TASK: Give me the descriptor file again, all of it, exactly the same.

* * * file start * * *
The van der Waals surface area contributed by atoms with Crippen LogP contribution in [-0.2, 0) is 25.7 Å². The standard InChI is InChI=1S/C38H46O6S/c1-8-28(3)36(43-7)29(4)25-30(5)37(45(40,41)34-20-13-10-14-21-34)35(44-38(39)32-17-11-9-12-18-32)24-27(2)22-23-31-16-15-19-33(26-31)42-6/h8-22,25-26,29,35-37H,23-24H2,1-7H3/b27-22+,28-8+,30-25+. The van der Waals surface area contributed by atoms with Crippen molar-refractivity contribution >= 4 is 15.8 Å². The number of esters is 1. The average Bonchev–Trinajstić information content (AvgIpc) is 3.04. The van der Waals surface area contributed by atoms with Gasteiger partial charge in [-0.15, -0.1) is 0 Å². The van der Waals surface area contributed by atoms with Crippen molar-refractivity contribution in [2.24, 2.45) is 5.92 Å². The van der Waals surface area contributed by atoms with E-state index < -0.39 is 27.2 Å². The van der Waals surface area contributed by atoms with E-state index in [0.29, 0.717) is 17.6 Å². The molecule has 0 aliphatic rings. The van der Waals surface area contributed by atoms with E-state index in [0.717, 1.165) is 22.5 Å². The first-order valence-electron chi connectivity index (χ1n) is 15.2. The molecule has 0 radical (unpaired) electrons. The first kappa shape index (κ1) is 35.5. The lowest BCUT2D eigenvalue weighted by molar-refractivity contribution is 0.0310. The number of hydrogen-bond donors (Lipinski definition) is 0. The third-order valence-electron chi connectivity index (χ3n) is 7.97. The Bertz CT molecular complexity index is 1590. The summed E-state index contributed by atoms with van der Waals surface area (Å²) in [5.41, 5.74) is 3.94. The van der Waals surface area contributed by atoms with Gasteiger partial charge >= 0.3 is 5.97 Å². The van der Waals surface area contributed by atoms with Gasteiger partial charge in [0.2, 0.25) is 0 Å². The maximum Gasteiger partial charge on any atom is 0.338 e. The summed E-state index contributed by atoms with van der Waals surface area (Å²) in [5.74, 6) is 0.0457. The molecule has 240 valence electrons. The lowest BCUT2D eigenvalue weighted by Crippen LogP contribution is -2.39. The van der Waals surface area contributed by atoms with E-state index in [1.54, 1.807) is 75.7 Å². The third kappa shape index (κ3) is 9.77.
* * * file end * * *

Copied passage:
The van der Waals surface area contributed by atoms with Crippen LogP contribution in [-0.2, 0) is 25.7 Å². The standard InChI is InChI=1S/C38H46O6S/c1-8-28(3)36(43-7)29(4)25-30(5)37(45(40,41)34-20-13-10-14-21-34)35(44-38(39)32-17-11-9-12-18-32)24-27(2)22-23-31-16-15-19-33(26-31)42-6/h8-22,25-26,29,35-37H,23-24H2,1-7H3/b27-22+,28-8+,30-25+. The van der Waals surface area contributed by atoms with Crippen molar-refractivity contribution >= 4 is 15.8 Å². The number of esters is 1. The average Bonchev–Trinajstić information content (AvgIpc) is 3.04. The van der Waals surface area contributed by atoms with Gasteiger partial charge in [-0.15, -0.1) is 0 Å². The van der Waals surface area contributed by atoms with Crippen molar-refractivity contribution in [2.24, 2.45) is 5.92 Å². The van der Waals surface area contributed by atoms with E-state index < -0.39 is 27.2 Å². The van der Waals surface area contributed by atoms with E-state index in [0.29, 0.717) is 17.6 Å². The molecule has 0 aliphatic rings. The van der Waals surface area contributed by atoms with E-state index in [0.717, 1.165) is 22.5 Å². The first-order valence-electron chi connectivity index (χ1n) is 15.2. The molecule has 0 radical (unpaired) electrons. The first kappa shape index (κ1) is 35.5. The lowest BCUT2D eigenvalue weighted by molar-refractivity contribution is 0.0310. The number of hydrogen-bond donors (Lipinski definition) is 0. The third-order valence-electron chi connectivity index (χ3n) is 7.97. The Bertz CT molecular complexity index is 1590. The summed E-state index contributed by atoms with van der Waals surface area (Å²) in [5.41, 5.74) is 3.94. The van der Waals surface area contributed by atoms with Gasteiger partial charge >= 0.3 is 5.97 Å². The van der Waals surface area contributed by atoms with Gasteiger partial charge in [0.2, 0.25) is 0 Å². The maximum Gasteiger partial charge on any atom is 0.338 e. The summed E-state index contributed by atoms with van der Waals surface area (Å²) in [5.74, 6) is 0.0457. The molecule has 240 valence electrons. The lowest BCUT2D eigenvalue weighted by Crippen LogP contribution is -2.39. The van der Waals surface area contributed by atoms with E-state index in [1.54, 1.807) is 75.7 Å². The third kappa shape index (κ3) is 9.77.